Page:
coffee splashing with old pictures all around

“Art is not what you see, but what you make others see.” 
― Edgar Degas

In this blog post you will find the following content:


Before answering this question, first, I would like to define what is art, so that we are speaking in the same terms and to avoid any misunderstandings.

Art is defined by the Oxford dictionary as the expression or application of human creative skill and imagination, typically in a visual form such as painting or sculpture, producing works to be appreciated primarily for their beauty or emotional power.

So basically art is the human activity focused on producing emotions by the expression of tangible or intangible works through creativity.

Think about your favorite song or painting, how do they make you feel? In this sense, art is the vehicle for recreating emotions or feelings that humans have used to express themselves for thousands of years. (e.g. Cave painting)

In my opinion, art is a way of communicating things that cannot be explained with spoken language.



If you know a little bit of the origins of coffee you would know that it has been around for more than a thousand years of human history. During this 1,000-year period, coffee culture has evolved in a lot of ways: Farming techniques have changed drastically to ensure quality, roasting processes have evolved to enhance coffees properties, coffee blends have been developed to create harmony between different flavor profiles, and many brewing methods have been invented in the last century.

In brief, coffee has evolved from just a “caffeine kick” to a more sophisticated and diverse kind of beverage. This evolution has been happening thanks to people from all over the world in all sides of the coffee journey, as we like to say “from the seed to the cup”.  From committed farmers all the way to a more knowledgeable consumer base.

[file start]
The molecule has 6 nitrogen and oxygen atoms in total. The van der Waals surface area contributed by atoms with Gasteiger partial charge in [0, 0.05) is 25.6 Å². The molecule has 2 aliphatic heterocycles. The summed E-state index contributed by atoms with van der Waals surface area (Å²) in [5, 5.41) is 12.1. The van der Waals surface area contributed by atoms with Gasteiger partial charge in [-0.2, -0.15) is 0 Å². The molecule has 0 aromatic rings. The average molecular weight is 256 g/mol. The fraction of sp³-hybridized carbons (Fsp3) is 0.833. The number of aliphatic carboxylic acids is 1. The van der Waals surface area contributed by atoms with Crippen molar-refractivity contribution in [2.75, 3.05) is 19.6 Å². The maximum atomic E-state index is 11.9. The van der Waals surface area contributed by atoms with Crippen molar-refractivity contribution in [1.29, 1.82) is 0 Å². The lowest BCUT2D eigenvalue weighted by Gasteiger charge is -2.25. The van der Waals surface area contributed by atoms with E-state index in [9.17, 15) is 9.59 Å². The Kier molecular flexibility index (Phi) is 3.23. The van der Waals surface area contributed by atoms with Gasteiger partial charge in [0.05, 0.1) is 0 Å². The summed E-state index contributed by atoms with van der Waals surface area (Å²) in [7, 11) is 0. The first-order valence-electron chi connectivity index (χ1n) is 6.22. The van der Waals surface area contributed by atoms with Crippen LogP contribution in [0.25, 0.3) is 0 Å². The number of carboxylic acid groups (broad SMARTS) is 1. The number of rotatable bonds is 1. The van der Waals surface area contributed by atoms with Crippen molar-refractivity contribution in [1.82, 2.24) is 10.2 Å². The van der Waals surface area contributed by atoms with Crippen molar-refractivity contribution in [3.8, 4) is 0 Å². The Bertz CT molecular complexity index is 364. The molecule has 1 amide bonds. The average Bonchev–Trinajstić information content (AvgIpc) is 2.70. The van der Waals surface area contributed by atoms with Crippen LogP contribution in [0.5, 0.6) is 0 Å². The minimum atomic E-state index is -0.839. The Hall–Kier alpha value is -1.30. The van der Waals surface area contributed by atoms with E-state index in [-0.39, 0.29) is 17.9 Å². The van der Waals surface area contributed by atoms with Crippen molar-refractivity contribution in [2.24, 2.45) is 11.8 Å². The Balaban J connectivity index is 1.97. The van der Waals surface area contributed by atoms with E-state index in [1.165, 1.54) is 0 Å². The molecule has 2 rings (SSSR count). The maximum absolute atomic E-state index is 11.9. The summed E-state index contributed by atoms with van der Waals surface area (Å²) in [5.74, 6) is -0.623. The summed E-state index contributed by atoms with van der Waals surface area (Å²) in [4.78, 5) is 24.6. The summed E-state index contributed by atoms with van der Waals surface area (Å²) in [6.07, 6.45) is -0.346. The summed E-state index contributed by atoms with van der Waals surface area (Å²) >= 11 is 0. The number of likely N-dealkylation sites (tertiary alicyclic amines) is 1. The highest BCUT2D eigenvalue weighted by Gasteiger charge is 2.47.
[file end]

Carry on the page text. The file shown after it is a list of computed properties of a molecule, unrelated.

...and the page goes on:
As you know, many of us who consider ourselves as creatives, use coffee as an “inspiration drink”. Which I personally think is better than alcohol, especially taking into consideration the harmful effects of alcoholic drinks.

Other than the obvious connection between creative work and coffee, I support the idea that the process of making coffee is a way of expression by itself. And this long process often starts a long way from where the finished product (the drink) is consumed, this artistic process starts from the very farms in which coffee is grown, it takes a lot of steps just to be able to harvest a high-quality coffee plant.

On the other side of the coffee process, we find baristas, which over the last few decades have become more and more appreciated because of their ability to create extraordinary beverages. Some baristas find their “canvas” for expressing themselves through coffee, thus creating new ways of brewing coffee, cocktail recipes, and great blends. As a great painter who carefully chooses which color he will use, a great barista has the ability to choose from the different types of coffees and the different types of flavors contained in them in order to create an outstanding drink.